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Police: Drunken York City man breaks window in escape attempt

Christopher Dornblaser
505-5436/@YDDornblaser
  • Police say a York City man who was drunk tried fleeing from them before hitting a glass window and shattering it.
  • James Coates III also is accused of giving the judge an incorrect name during arraignment.
  • Coates remains in York County Prison in lieu of $25,000 bail.

A York City man allegedly tried running from officers while drunk at a hotel earlier this month, but he lost his balance and crashed into a glass window, shattering it, police said.

The man also is accused of giving a false name to the judge when he was originally arraigned on charges, prompting an additional charge, according to court documents.

Springettsbury Township Police say James Wardel Coates III, 33, of 727 E. Princess St., was given multiple chances to find a way home or get a hotel room when he was found passed out on the couch in a Quality Inn lobby. He allegedly resisted arrest during the ordeal and gave a fake name to officers, according to charging documents.

Coates is charged with resisting arrest, false identification to law enforcement, unsworn falsification to authorities, criminal mischief, disorderly conduct and public drunkenness, according to court documents.

PSP: Street sign stops man running from trooper

On the couch: Police were called to the hotel at 2600 E. Market St. about 6:20 a.m. Feb. 11. An employee called 911, saying Coates had entered the lobby and passed out on the couch, documents state. The employee told 911 that he didn't want to approach Coates in case he became violent, police said.

Before Coates fell asleep, the employee told Coates he couldn't sleep on the couch and that he needed a room to stay at the hotel, charging documents state. Coates had asked about renting a room but walked over to the couch after he was told how much it would cost, police said.

When two officers arrived at the hotel, they found Coates on the couch and woke him up, documents state.

Coates was seen with bloodshot and glassy eyes, and police say when asked if he was OK, Coates said he was in slow, slurred speech.

Asked why he was in the lobby and if he had a room, Coates just said "I'm all right," documents state. He tried explaining he had been with a friend and was trying to find her, according to police.

Police say Coates seemed confused and began making a phone call but hung up before heading to the front desk. He asked about his room, but the employee told Coates he didn't have one.

The officer asked Coates if he knew where his friend was staying, and the officer said he just wanted to get him to a room or a ride home, according to police.

Arrest: Coates was asked if he had identification, but he did not, and police say when he was asked what his name was, Coates said "Todd Colston."

Additionally, he had told them he was born in 1924, but the officer told him he looked younger than someone born that year, to which police say Coates corrected himself to say he was born in 1984.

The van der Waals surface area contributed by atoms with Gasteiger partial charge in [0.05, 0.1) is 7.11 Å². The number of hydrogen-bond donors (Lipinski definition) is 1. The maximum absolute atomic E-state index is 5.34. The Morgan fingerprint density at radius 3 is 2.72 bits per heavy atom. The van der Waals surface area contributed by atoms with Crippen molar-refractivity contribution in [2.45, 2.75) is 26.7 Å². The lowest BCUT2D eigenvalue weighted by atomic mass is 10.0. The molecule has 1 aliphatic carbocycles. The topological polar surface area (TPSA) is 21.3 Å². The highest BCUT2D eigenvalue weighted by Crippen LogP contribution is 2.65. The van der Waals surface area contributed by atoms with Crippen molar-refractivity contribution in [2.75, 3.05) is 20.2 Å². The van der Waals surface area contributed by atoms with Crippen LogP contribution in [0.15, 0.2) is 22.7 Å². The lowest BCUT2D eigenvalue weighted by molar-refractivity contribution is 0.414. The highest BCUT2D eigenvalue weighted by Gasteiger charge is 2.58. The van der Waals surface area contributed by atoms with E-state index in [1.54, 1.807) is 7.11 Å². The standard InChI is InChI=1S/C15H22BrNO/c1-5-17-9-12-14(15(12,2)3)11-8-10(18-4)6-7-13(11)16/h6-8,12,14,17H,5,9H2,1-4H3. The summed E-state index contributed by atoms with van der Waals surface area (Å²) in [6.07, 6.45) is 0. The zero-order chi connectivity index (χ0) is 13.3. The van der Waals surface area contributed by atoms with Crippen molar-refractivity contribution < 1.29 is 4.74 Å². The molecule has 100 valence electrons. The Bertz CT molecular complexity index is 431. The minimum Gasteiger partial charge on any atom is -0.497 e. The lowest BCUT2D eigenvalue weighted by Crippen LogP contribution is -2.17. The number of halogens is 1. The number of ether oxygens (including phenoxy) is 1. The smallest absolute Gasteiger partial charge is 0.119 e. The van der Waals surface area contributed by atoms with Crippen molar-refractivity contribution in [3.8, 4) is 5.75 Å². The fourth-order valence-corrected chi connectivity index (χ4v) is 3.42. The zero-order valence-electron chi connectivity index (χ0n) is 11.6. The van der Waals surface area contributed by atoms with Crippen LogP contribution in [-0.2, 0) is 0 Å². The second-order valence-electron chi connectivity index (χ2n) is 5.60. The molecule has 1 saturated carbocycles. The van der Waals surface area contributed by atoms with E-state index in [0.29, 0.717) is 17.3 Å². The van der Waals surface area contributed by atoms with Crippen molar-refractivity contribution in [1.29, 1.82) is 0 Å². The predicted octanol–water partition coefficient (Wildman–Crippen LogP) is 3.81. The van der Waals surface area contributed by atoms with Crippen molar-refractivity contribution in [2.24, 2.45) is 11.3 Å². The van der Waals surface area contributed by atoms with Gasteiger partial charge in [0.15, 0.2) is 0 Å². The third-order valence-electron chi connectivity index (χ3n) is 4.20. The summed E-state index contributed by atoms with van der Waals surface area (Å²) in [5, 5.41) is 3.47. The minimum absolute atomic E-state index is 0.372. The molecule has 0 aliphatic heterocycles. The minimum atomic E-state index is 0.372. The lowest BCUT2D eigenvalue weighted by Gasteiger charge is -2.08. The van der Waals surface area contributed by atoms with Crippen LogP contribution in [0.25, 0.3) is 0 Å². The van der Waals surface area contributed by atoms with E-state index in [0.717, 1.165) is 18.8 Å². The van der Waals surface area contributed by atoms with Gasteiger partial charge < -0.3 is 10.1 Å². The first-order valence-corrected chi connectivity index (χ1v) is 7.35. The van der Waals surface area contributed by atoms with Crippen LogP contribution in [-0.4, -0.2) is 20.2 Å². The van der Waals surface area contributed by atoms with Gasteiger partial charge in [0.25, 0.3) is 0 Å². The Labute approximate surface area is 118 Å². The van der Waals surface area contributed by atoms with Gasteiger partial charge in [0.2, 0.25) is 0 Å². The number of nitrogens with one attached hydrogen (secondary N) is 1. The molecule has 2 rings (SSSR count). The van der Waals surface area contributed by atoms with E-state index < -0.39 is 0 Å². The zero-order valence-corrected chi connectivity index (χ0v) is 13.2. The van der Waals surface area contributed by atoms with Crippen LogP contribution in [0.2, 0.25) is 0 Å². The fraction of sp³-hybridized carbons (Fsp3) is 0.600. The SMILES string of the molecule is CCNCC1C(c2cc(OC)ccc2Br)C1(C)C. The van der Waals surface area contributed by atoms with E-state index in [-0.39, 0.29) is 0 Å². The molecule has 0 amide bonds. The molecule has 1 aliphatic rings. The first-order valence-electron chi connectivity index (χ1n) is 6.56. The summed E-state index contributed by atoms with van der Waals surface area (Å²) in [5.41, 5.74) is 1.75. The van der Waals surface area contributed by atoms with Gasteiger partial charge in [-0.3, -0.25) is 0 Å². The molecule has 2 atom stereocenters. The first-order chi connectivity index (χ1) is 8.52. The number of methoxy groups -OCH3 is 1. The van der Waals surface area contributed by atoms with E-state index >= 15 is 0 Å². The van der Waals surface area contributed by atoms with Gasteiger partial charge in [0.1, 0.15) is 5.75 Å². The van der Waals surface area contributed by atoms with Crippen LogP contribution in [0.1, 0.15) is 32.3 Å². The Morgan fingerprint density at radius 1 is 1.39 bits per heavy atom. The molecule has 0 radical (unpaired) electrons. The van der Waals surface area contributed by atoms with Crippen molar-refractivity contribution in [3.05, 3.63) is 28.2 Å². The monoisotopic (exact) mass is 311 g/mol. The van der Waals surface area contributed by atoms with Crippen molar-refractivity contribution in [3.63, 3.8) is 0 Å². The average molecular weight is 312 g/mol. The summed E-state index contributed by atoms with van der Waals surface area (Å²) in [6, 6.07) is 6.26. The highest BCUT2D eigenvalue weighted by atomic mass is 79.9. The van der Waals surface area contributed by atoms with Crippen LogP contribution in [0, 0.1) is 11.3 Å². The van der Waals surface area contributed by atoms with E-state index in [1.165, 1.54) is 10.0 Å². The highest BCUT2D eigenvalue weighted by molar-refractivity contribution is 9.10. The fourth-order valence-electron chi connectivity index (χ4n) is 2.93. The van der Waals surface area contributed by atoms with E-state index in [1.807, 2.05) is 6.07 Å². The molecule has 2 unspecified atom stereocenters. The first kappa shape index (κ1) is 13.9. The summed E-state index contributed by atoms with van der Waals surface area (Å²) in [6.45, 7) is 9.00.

Not long after that, the officer told Coates he was being arrested for public drunkenness and that he had had several opportunities to find a way home or go to a room but wasn't able to do it, police said.

When he was told to put his hands behind his back, Coates moved forward, and one of the responding officers grabbed his jacket, documents state.

Police say Coates broke free from the officer's grasp and started running down the hall.

At that point, Coates lost his balance and fell toward a solid glass window next to an exit door, documents state.

"I observed Coates fall forward, at which time his forehead hit the glass and the glass shattered," the officer wrote in charging documents.

Coates bounced off the window and hit the door, causing him to fall on his back through the doorway, police said. Coates allegedly continued to resist arrest, charging documents state.

Police say he crawled a few inches toward a flower bed outside. Coates had managed to get his head underneath a small pine tree, face down in the dirt, when police were able to place him in handcuffs, documents allege.

Afterward, Coates had a large, bleeding wound of his forehead, police said.

Name: Officers searched Coates and found a Florida driver's license with Coates' photo, but his name was listed as "Dwayn Noel Clarke," police said.

Police also found Florida DMV records and a Social Security number, leading police to believe the name on the ID was correct, documents state.

Coates was taken to central booking, where during his arraignment he told District Judge Robert Eckenrode that his name was Dwayn Clarke, police said.

Sheriff's deputies informed the responding officer that when Coates was taken to the prison and fingerprinted, records showed that he was actually James Wardel Coates III and not Dwayn Clark, police said.

Online court records show that Coates was arraigned on the original charges, under the name "Dwayn Clark," the night of Feb. 11. Those charges were withdrawn, and Coates was arraigned under his actual name Feb. 17, according to court records.

The unsworn falsification to authorities charge was added for allegedly providing the wrong name to Eckenrode when he was arraigned again, and Coates was remanded to York County Prison in lieu of $25,000 bail. It is unclear if he has an attorney.

His preliminary hearing is scheduled for 9 a.m. Friday at District Judge Barry L. Bloss Jr.'s office.

— Reach Christopher Dornblaser at cdornblaser@yorkdispatch.com or on Twitter at @YDDornblaser.